So it’s all about keeping an eye out and catching things as soon as you spot them. Fingers crossed for a bumper crop for us all.
Tricia Harris February 2018
So here we are, new year ahead of us full of possibilities for the garden. In the Garden, we are manuring and digging and pruning apple and pear trees, of which we have over one hundred. We are also cleaning out our terracotta pots and cleansing the greenhouses with sulphur candles to try and get them as pest free as possible.
We used to have terrible trouble with whitefly and aphids in the Orchid House. However, it’s now pretty much clear due to the cleaning regime and also good plant hygiene.
Over in the Vine House we have spent the past few months pruning the vines back whilst the sap was low and stripping back the old bark on the vine rods. Mealy bug and scale insects love to burrow under the old bark to lay their eggs so in order to clear them out before they hatch, we peel the old bark off. It’s a slow and painstaking job but worth the effort in terms of plant health.
So there is still much to do. One thing we might try here if we have a bit of time is to force some rhubarb.
We have some traditional terracotta forcing pots but you can use a bucket or a big pot. Stems grow more quickly if you can be sure you have excluded all light. So you can either put some black masking tape (efficient but not very elegant) to tape over cracks or holes. Or you can just encase the whole thing in bubble wrap, carpet or even straw as long as it is firmly anchored round the pot to act as a layer of insulation and a barrier against light.
Before that, dig round the stems and add some well-rotted manure or maybe some good garden compost. Make sure you remove any weeds as they will compete with the rhubarb for nutrients and you want to make sure the plant gets everything.
Generally it will take around eight weeks to get stems ready to be harvested (they should be about ten to twelve inches or 20-30cm tall) but in a colder winter it might take a bit longer. The stems will be pale pink, thin and very sweet. Harvest them as usual and enjoy the champagne like flavour of early home-grown rhubarb.
One important thing to remember is do not harvest from any plants you’ve used for forcing either this summer or the following year. Forcing takes a lot of energy from the rhubarb crown and it needs time to rebuild its strength. It’s also more susceptible to disease so keep an eye on it and if it looks sickly as the year progresses you can try giving it another good feed come winter. Or you can remove and replace it although best to avoid the same spot for replanting. You might want to try growing some new plants from seed. So have some fun and enjoy an early rhubarb crumble. My mouth is watering just thinking about it!
Tricia Harris January 2018
Well the wind and the rain and the frost have all duly arrived. The dahlias, cut down by the first frost are all now lifted and being washed and wrapped up ready for overwintering in the Orchid House. Leaves are wet underfoot and plants are dying back, ready to reappear next spring. Although my personal plant of the month, Hesperantha coccinea (formerly Schizostylis coccinea or Crimson flag lily) is still flowering away in the Long Border.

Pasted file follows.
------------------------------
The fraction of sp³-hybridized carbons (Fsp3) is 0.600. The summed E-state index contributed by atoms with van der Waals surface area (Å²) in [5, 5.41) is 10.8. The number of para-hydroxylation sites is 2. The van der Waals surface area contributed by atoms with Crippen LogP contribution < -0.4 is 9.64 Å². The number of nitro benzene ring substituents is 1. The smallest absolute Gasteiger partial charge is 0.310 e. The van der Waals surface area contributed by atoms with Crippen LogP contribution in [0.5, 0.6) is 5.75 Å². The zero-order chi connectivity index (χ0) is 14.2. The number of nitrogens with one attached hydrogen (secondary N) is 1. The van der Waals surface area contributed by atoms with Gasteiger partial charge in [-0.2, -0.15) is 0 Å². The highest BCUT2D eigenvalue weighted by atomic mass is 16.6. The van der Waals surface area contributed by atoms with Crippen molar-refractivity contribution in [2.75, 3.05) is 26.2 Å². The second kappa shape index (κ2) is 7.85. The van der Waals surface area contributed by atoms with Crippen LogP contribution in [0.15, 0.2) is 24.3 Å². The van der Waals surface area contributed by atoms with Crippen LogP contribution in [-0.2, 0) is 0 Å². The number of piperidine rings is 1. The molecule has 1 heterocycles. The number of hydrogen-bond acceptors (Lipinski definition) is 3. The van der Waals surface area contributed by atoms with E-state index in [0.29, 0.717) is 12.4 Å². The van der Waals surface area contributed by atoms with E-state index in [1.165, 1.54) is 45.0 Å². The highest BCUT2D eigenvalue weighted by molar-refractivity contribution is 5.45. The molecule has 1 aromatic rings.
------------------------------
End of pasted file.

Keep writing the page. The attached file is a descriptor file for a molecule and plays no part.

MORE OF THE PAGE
So it is a huge temptation to tidy the garden within an inch of its life and get rid of the old foliage and leaves. Here at the Garden, work goes on chopping down the Hot Border and I have worked steadily to completely overhaul one half of the Long Border. But, and I take a deep breath here, we do this because we are a Garden open to the public and we need to be ready for them when we open again next April. We are gardening throughout the year so that we can provide a show from April through to October.
However, I don’t do this at home in my own garden and I’d like to make a plea to you all not to be overly rigorous in the tidying department either. Leaving plant stems standing, or heaps of leaves at the back of borders or perhaps making a bug hotel (more of that later) can help wildlife to make it through the winter. Hedgehogs hibernate under clumps of leaves or in compost heaps over winter. I had a surprise one year clearing up leaf debris in the Hot Border when said clump started to move and grunt! I put the leaves back and apologised and no more was said.
Ladybirds, lacewings and other useful insects shelter in hollow stems and under bark over winter so leaving plants uncut over winter provides valuable habitat. Or you could build a bug hotel from offcuts of wood. We have one on the wall here at the Garden and as you can see they are easy to make and you can let your imagination run riot. If you need help then a quick trawl through the internet will give you plenty of ideas and know how.
Even your compost heap has a part to play, providing shelter for hedgehogs, toads and maybe slow worms. So take care if you are turning it or perhaps leave turning it till spring. If you can, leave a part of your garden wild and tussocky , or plant it with some native wild flowers and grasses such as foxtail, cock’s-foot, yarrow, oxeye daisy and lesser knapweed. This provides great habitat for invertebrates such as beetles, butterflies and dragonflies. Carder bumblebees will make their home in an area like this and leaving the clover in your lawn will provide a rich source of nectar for all bees.
This is just a tiny selection of things you can do to support diversity in your garden. So instead of going outside in the cold, why not put your feet up with a cuppa and a seed or bulb catalogue safe in the knowledge that by doing nothing you are keeping your garden rich in wildlife. Happy Christmas.